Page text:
BBC Learning English: The English We Speak – Don’t throw the baby out with the bathwater is an English idiom which means: ‘don’t lose something valuable while we’re getting rid of something else that we don’t want’.
Feifei loves taking care of babies and is considering becoming a babysitter. Finn reminds her about all the good things she does in her current job, and tells her not to change career. Does he convince her? And who will end up holding the baby? Listen to the programme to find out.
(Doorbell rings, door opens)
Hi, Feifei. Fancy a lift to the office?
Hello, Finn. Sorry, I’m not actually going in to the office today. I’m taking care of my niece.
Oh, what a sweet baby!
Isn’t she adorable? You know, I’m thinking about becoming a full-time babysitter!
Hang on, Finn. (To the baby) Time for your bath, little one!
But Feifei, you don’t actually want to change your job, do you?
Well, I enjoy my job. But sometimes, you know, it can be very stressful. I feel like a change…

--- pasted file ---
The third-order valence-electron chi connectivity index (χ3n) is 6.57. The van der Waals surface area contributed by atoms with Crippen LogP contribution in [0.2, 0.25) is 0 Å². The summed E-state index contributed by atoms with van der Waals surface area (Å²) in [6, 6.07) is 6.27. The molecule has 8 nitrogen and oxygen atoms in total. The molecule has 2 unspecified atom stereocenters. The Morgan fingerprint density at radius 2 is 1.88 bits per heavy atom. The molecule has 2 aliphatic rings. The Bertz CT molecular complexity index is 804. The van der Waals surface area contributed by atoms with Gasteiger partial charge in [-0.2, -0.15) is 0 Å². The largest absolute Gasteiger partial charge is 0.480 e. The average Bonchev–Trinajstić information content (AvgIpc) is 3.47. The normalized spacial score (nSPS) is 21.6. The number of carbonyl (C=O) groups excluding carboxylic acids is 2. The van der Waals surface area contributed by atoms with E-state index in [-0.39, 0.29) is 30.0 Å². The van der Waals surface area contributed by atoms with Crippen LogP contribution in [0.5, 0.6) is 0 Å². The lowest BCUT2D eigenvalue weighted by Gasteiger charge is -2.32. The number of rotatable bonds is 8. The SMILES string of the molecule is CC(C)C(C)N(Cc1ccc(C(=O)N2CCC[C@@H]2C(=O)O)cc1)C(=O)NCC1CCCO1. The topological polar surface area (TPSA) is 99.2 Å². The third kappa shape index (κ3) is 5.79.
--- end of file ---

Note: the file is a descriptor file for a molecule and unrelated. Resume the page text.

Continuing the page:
Really? But you’re so good at your job! I know how you love completing projects. And we’d all miss you so much.
I know. But dealing with babies is so much easier.
Well, just don’t throw the baby out with the bathwater, Feifei.
What do you mean?! I know how to take care of a baby. Why would I throw her out?
See what you’ve done.
Sorry! ‘Don’t throw the baby out with the bathwater’ is an English idiom which means: ‘don’t lose something valuable while we’re getting rid of something else that we don’t want’. So I was talking about your job, Feifei. Just because you find it stressful – that’s the thing you don’t want – don’t stop completely and lose what’s valuable.
Ah, I see. So you think my job gives me satisfaction, in spite of the long hours in the office… so I shouldn’t give it up.
That’s right. ‘Don’t throw the baby out with the bathwater’ is the expression in this edition of The English We Speak. Now let’s hear some examples of how it’s used.
I know you don’t like the dress, but I think if you make a few changes to it, it will look lovely. It’s such beautiful material. Don’t throw the baby out with the bathwater.
Don’t throw the baby out with the bathwater. I know the wallpaper is ugly, but this is a lovely house. We can always redecorate.
Thank you, Finn. Having colleagues like you who care for me is so important. You know what? I don’t want to be a babysitter after all.
That’s the spirit!
So… here’s the baby and… well, the nappies are in that drawer.
Feifei, what do you mean?
Well, Finn, someone has to take care of the baby. I’m going to the office. See you later. Bye!
And I’m left holding the baby… Bye!
The English We Speak – Don’t throw the baby out with the bathwater Transcript Video
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